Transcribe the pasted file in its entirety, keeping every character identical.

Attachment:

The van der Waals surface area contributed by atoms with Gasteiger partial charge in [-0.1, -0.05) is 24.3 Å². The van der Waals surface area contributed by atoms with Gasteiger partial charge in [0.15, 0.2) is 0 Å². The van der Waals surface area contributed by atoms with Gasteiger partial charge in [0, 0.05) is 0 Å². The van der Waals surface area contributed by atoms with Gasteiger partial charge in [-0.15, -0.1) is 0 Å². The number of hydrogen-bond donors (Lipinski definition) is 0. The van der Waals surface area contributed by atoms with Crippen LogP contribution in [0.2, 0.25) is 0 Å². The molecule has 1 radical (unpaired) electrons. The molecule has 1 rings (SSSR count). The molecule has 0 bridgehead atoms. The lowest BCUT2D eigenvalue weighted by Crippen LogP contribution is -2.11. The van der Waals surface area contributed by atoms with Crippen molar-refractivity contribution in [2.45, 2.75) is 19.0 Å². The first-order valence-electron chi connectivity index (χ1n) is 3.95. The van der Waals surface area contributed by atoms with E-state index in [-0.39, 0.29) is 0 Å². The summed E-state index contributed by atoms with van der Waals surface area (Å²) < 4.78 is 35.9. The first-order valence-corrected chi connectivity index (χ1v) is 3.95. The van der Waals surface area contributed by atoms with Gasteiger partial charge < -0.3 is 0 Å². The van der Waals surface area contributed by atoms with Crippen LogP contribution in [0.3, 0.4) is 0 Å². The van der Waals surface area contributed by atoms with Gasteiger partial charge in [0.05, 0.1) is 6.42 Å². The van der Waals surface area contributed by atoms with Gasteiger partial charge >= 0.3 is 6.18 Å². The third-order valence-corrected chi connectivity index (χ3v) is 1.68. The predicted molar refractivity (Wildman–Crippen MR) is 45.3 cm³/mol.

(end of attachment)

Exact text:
The van der Waals surface area contributed by atoms with Gasteiger partial charge in [-0.1, -0.05) is 24.3 Å². The van der Waals surface area contributed by atoms with Gasteiger partial charge in [0.15, 0.2) is 0 Å². The van der Waals surface area contributed by atoms with Gasteiger partial charge in [0, 0.05) is 0 Å². The van der Waals surface area contributed by atoms with Gasteiger partial charge in [-0.15, -0.1) is 0 Å². The number of hydrogen-bond donors (Lipinski definition) is 0. The van der Waals surface area contributed by atoms with Crippen LogP contribution in [0.2, 0.25) is 0 Å². The molecule has 1 radical (unpaired) electrons. The molecule has 1 rings (SSSR count). The molecule has 0 bridgehead atoms. The lowest BCUT2D eigenvalue weighted by Crippen LogP contribution is -2.11. The van der Waals surface area contributed by atoms with Crippen molar-refractivity contribution in [2.45, 2.75) is 19.0 Å². The first-order valence-electron chi connectivity index (χ1n) is 3.95. The van der Waals surface area contributed by atoms with E-state index in [-0.39, 0.29) is 0 Å². The summed E-state index contributed by atoms with van der Waals surface area (Å²) < 4.78 is 35.9. The first-order valence-corrected chi connectivity index (χ1v) is 3.95. The van der Waals surface area contributed by atoms with Gasteiger partial charge < -0.3 is 0 Å². The van der Waals surface area contributed by atoms with Crippen LogP contribution in [0.3, 0.4) is 0 Å². The van der Waals surface area contributed by atoms with Gasteiger partial charge in [0.05, 0.1) is 6.42 Å². The van der Waals surface area contributed by atoms with Gasteiger partial charge >= 0.3 is 6.18 Å². The third-order valence-corrected chi connectivity index (χ3v) is 1.68. The predicted molar refractivity (Wildman–Crippen MR) is 45.3 cm³/mol.